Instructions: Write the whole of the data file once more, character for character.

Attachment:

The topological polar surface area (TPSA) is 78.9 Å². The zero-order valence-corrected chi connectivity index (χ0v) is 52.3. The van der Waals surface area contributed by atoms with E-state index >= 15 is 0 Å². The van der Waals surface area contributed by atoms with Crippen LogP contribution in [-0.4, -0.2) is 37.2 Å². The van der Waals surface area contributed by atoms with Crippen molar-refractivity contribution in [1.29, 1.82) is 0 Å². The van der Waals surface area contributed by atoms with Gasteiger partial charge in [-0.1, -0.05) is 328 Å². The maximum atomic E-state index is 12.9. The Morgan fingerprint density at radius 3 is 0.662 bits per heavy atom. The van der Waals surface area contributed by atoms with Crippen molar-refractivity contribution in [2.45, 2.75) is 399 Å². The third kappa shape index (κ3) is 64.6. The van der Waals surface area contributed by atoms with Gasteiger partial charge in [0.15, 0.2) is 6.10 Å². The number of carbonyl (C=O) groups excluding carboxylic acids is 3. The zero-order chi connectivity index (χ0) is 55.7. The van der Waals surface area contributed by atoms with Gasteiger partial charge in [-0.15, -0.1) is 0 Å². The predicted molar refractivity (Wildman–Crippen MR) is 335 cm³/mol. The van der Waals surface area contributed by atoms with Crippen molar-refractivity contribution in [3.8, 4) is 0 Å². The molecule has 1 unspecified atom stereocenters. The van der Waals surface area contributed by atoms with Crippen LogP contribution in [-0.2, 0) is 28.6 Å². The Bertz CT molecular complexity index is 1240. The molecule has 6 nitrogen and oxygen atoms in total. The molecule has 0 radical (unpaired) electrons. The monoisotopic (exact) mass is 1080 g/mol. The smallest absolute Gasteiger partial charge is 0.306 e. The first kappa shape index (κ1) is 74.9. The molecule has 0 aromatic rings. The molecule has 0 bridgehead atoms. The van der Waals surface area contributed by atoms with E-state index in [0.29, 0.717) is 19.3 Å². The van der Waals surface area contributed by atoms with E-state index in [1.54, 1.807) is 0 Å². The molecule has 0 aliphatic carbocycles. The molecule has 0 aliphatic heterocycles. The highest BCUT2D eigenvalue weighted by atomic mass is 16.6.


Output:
The topological polar surface area (TPSA) is 78.9 Å². The zero-order valence-corrected chi connectivity index (χ0v) is 52.3. The van der Waals surface area contributed by atoms with E-state index >= 15 is 0 Å². The van der Waals surface area contributed by atoms with Crippen LogP contribution in [-0.4, -0.2) is 37.2 Å². The van der Waals surface area contributed by atoms with Crippen molar-refractivity contribution in [1.29, 1.82) is 0 Å². The van der Waals surface area contributed by atoms with Gasteiger partial charge in [-0.1, -0.05) is 328 Å². The maximum atomic E-state index is 12.9. The Morgan fingerprint density at radius 3 is 0.662 bits per heavy atom. The van der Waals surface area contributed by atoms with Crippen molar-refractivity contribution in [2.45, 2.75) is 399 Å². The third kappa shape index (κ3) is 64.6. The van der Waals surface area contributed by atoms with Gasteiger partial charge in [0.15, 0.2) is 6.10 Å². The number of carbonyl (C=O) groups excluding carboxylic acids is 3. The zero-order chi connectivity index (χ0) is 55.7. The van der Waals surface area contributed by atoms with Gasteiger partial charge in [-0.15, -0.1) is 0 Å². The predicted molar refractivity (Wildman–Crippen MR) is 335 cm³/mol. The van der Waals surface area contributed by atoms with Crippen molar-refractivity contribution in [3.8, 4) is 0 Å². The molecule has 1 unspecified atom stereocenters. The van der Waals surface area contributed by atoms with Crippen LogP contribution in [-0.2, 0) is 28.6 Å². The Bertz CT molecular complexity index is 1240. The molecule has 6 nitrogen and oxygen atoms in total. The molecule has 0 radical (unpaired) electrons. The monoisotopic (exact) mass is 1080 g/mol. The smallest absolute Gasteiger partial charge is 0.306 e. The first kappa shape index (κ1) is 74.9. The molecule has 0 aromatic rings. The molecule has 0 bridgehead atoms. The van der Waals surface area contributed by atoms with E-state index in [0.29, 0.717) is 19.3 Å². The van der Waals surface area contributed by atoms with E-state index in [1.54, 1.807) is 0 Å². The molecule has 0 aliphatic carbocycles. The molecule has 0 aliphatic heterocycles. The highest BCUT2D eigenvalue weighted by atomic mass is 16.6.